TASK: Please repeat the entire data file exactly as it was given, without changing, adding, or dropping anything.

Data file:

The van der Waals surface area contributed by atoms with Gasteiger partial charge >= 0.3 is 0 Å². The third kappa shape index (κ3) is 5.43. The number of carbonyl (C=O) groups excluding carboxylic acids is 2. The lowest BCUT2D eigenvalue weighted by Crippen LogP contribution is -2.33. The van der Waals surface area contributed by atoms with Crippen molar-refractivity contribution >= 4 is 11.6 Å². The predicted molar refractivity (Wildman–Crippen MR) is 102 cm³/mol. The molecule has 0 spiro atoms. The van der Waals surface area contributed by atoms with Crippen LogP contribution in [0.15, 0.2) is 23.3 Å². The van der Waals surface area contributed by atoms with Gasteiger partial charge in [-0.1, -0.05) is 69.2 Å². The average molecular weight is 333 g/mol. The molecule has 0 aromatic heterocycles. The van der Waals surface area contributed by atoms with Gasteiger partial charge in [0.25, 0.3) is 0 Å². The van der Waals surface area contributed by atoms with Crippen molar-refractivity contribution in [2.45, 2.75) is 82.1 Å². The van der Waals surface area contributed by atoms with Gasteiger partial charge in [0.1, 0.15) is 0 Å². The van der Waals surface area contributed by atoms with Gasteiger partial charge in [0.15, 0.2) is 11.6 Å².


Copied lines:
The van der Waals surface area contributed by atoms with Gasteiger partial charge >= 0.3 is 0 Å². The third kappa shape index (κ3) is 5.43. The number of carbonyl (C=O) groups excluding carboxylic acids is 2. The lowest BCUT2D eigenvalue weighted by Crippen LogP contribution is -2.33. The van der Waals surface area contributed by atoms with Crippen molar-refractivity contribution >= 4 is 11.6 Å². The predicted molar refractivity (Wildman–Crippen MR) is 102 cm³/mol. The molecule has 0 spiro atoms. The van der Waals surface area contributed by atoms with Crippen LogP contribution in [0.15, 0.2) is 23.3 Å². The van der Waals surface area contributed by atoms with Gasteiger partial charge in [-0.1, -0.05) is 69.2 Å². The average molecular weight is 333 g/mol. The molecule has 0 aromatic heterocycles. The van der Waals surface area contributed by atoms with Gasteiger partial charge in [0.25, 0.3) is 0 Å². The van der Waals surface area contributed by atoms with Crippen molar-refractivity contribution in [2.45, 2.75) is 82.1 Å². The van der Waals surface area contributed by atoms with Gasteiger partial charge in [0.1, 0.15) is 0 Å². The van der Waals surface area contributed by atoms with Gasteiger partial charge in [0.15, 0.2) is 11.6 Å².